Wednesday, August 17, 2011

Rick Perry is fed up. Pardon me: Fed Up Exclamation Point. (I read Rick Perry’s book so you don’t have to)


Yes, I’m reading Rick Perry’s Fed Up! Our Fight to Save America from Washington (2010). It is his second book, following the smash success of On My Honor: Why the American Values of the Boy Scouts Are Worth Fighting For.

I’ll do this in multiple posts as I read the book. This post covers the preface and chapter 1. Er, I may not be able to read all of it before family obligations and/or nausea intervene.

To start with the title: Do you trust any politician who uses an exclamation point in the title of their book? Me neither. “Fed Up” (Fed in red, Up! in blue) might be kind of a pun, although I’m not sure Rick Perry is that subtle. “Our” fight assumes that he’s writing not a persuasive book, but one aimed at people who already agree with him. The notion of saving America from Washington entails the belief that “Washington” is some alien usurper, and that “America” is in no way responsible for creating the perceived ills associated with “Washington.”

Anyone mind if I skip the foreword by Newt Gingrich? Good.

“It wasn’t so long ago that we were expected to pay our bills, we were able to pray at the town meeting, and we believed it was important to rely on ourselves or our families rather than government.”

He is definitely not writing this book because he seeks higher office. Put that right out of your head.

First sentence of ch. 1: “Something is terribly wrong.”

Here’s that first person plural again: “We sense that our way of life and, perhaps more importantly, our ability to decide how we shall live, is no longer in our control but in the control of an increasingly powerful and oppressive national government – a government run by people who simply do not share our values or our beliefs and blatantly ignore its limits.”

He’s talked to lots of people “and I can tell you one thing from certain: the American people are fed up.”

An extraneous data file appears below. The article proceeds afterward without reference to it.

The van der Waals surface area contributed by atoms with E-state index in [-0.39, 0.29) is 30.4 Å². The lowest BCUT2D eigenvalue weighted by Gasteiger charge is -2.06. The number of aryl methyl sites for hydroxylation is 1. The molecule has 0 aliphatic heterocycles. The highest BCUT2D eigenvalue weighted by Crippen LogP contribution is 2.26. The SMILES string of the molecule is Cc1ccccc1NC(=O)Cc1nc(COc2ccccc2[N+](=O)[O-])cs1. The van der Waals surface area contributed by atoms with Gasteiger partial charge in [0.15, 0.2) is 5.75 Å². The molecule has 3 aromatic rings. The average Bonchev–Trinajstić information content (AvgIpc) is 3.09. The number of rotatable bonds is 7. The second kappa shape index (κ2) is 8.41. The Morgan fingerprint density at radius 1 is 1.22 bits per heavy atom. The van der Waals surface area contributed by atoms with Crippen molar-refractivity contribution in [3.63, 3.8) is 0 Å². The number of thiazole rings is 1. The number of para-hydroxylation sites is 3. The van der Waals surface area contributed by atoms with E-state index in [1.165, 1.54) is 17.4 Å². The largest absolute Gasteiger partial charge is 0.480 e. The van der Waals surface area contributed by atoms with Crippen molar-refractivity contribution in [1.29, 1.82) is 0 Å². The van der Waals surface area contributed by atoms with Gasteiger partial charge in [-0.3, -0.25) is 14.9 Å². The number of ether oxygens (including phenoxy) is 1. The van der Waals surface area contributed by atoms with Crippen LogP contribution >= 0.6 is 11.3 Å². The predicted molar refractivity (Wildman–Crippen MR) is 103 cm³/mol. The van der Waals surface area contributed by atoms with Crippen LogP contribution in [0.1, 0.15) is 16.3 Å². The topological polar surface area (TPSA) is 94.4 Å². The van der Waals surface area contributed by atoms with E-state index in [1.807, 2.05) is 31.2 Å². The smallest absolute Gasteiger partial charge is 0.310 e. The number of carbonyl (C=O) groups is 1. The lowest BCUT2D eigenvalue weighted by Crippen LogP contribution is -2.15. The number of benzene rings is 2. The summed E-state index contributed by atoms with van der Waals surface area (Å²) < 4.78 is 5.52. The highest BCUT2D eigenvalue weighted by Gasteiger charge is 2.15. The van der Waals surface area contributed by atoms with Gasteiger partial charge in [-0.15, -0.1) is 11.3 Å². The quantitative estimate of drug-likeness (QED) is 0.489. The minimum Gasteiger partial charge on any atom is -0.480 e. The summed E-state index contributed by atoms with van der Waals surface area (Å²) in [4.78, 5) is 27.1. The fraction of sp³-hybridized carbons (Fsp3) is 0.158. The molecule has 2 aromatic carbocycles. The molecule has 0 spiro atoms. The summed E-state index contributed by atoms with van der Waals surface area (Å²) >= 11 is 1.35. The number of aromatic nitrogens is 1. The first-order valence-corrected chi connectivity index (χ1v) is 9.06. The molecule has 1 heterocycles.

Evidently the government tells us how much salt we can put on our food.

And of course “what kind of guns we can own, what kind of prayers we are allowed to say and where we can say them, what political speech we are allowed to use to elect candidates” etc.

He uses the word chutzpah, which is I believe a Texan expression. Evidently the federal gov has the chutzpah to haul baseball players before congressional committees. Also something about Stephen Colbert.

Oh, several pages of things “we” are “fed up” with.

In fact, we are fed up with being told not to say that America is great, like some sort of cowboy, and what’s so bad about being a cowboy?

Americans are “a diverse people – incapable of being governed from a faraway capital by people who do not share our values.” So we’re diverse, except our values are the same, and they’re not the same as those of anyone in Washington. Gotcha.

In fact, values are geographically distributed, so the federal government should stick to national security “while we live in states with like-minded people who share our values and beliefs. Crucial to understanding federalism in modern-day America is the concept of mobility, or ‘the ability to vote with your feet.’ If you don’t support the death penalty and citizens packing a pistol, don’t come to Texas. If you don’t like medicinal marijuana and gay marriage, don’t move to California.” Texas, love it or leave it. So I guess he supports diversity, but not within states. What’s the term for values-based ethnic cleansing?

The “assault” on the Constitution and federalism comes from 1) “those who believe in the primacy of the government over the individual, referred to as liberals...” – yes, I’m sure that’s exactly how John Stuart Mill defined the term. “...so-called Progressives, or statists.” Evidently these people don’t believe in the things that made the US the greatest nation blah blah.

And 2) the statists’ enablers, old-guard Republicans.

In his list of things Republicans believe is “protecting innocent life.” Isn’t it interesting that every one of you reading that knows he means fetuses, and only fetuses?

(Click on the Rick Perry label at the bottom of this post for part 2 and beyond.)

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